This is a topic we discuss frequently—so it shouldn’t surprise you that account takeover attacks are the number one attack vector, as it tends to open quite a few doors for hackers. We can’t stress enough the importance of using unique passwords for every login . Through no fault of your own, it’s inevitable one or more of your passwords will be leaked and wind up on a dark web marketplace. Hackers who buy these credentials are willing to pay for your old password because they recognize that most people re-use passwords. You may not be terrible concerned to learn that your password for the online fan club for a local sports team was exposed, or the password you created to play Words with Friends with your grandma got leaked—you didn’t have any financial information or your real name tied to these accounts, so why does it matter? If you’re in the majority, those insignificant passwords are being reused on a number of your other accounts, and hackers have tools to very quickly check which sites they can access with your exposed credentials. You can minimize any damage to yourself by using a truly unique password for every site you sign up for, and regularly change those passwords .
Corporate credentials are no exception to the data that gets exposed on the dark web—in fact, this can be exceptionally valuable to malicious actors. With readily available information from data aggregators, social media, and marketing sites, it’s not difficult for malicious actors to find the names and emails of higher-ups, execs and VIPs of large corporations, allowing them to leverage exposed information about these people for a particularly sizeable gain. For starters, exposed credentials for a corporate exec can be the fastest route to gain unauthorized access to a company’s infrastructure. This may allow the hacker to impersonate an executive to authorize the release of funds at the company’s financial institution, persuade the CFO to pay an invoice to a fake vendor, or even impersonate a rank-and-file employee to ask the finance department to update payment instructions for a vendor. Lastly, even some corporate execs and VIPs have their indiscretions and sign up for affair dating sites, or dating sites in general, or perhaps use their corporate email to sign up for an adult website. Malicious actors will leverage knowledge of the victim’s stature within their organization or community to blackmail the executive in exchange for keeping quiet about their embarrassing secret.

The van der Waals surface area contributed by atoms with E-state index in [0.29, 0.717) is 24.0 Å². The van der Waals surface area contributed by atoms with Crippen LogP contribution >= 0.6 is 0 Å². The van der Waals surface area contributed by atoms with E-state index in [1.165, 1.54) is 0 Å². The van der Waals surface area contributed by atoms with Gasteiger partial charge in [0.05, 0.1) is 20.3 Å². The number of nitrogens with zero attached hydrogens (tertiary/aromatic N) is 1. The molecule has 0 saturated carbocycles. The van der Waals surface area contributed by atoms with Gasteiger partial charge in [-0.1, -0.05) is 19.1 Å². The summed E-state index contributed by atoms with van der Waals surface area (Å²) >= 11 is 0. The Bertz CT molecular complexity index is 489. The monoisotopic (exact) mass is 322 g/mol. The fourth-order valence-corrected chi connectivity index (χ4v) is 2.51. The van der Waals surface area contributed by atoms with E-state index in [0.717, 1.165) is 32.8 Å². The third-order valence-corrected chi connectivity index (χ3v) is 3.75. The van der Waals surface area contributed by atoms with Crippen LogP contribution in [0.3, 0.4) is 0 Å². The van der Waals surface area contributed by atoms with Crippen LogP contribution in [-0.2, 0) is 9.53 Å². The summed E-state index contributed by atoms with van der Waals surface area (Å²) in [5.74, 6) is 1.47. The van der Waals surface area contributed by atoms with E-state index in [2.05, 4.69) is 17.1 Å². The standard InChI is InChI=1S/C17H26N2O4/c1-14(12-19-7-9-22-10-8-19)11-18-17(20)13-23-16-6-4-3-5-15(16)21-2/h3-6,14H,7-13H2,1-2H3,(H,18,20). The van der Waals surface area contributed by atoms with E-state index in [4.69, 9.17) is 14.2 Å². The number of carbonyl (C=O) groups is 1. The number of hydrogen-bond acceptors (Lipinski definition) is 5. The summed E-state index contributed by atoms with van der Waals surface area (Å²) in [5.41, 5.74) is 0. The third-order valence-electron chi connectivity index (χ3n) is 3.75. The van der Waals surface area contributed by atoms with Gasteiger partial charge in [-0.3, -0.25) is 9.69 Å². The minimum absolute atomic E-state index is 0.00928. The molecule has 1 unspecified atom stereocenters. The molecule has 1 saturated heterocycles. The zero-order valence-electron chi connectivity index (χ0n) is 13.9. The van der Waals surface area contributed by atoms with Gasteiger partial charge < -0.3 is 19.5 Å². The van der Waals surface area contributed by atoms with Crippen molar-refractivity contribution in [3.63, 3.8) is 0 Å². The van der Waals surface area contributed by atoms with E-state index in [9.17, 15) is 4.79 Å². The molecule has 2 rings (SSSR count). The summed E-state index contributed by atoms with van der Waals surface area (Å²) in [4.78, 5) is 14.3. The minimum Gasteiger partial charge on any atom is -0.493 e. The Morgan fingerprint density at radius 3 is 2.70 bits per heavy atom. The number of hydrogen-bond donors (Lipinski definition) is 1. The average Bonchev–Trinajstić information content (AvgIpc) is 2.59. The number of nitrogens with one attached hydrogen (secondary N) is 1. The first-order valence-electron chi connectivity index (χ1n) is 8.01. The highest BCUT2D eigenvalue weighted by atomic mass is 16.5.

Swatting is a criminal harassment tactic of deceiving an emergency service into sending a police and emergency service response team to another person’s address. Malicious actors will use spoofed phone numbers to file an anonymous report with the police claiming someone at the victim’s address is a danger to themselves and others. Police departments are obligated to investigate these claims, even if the target has been the victim of a swatting attack several times in the past. For example, political journalist Tim Pool has been swatted 9 times in 2022 alone, including once during a live broadcast. Swatters take advantage of certain key words and phrases in their fake 911 calls to trigger a mandatory response from police SWAT teams.
As you might expect, streamers, VIPs, influences and celebrities whose physical addresses have been exposed as a part of a doxxing attack or breach exposure are at a heightened risk of being victimized in a swatting attack.
Doxxing attacks are unfortunately easy to carry out—doxxing simply refers to publishing someone’s private information without their consent. While many high-profile individuals work hard to hide their home address from public view, it’s not impossible to find by a determined person. Once Doxxed, this information becomes displayed publicly in a prominent way. For example, several US Supreme Court Justices were doxxed, revealing their home addresses, as a result of a leak of a draft decision to overturn Roe v Wade. Abortion activists used this information to take their protest to the front doorstep of these justices, creating a significant physical threat for them and their families
So, How do I Protect Myself & Limit My Data Exposure?
In simple terms: reduce your digital footprint. Consider the following 10 guidelines to remind yourself, and your non-infosec friends and family.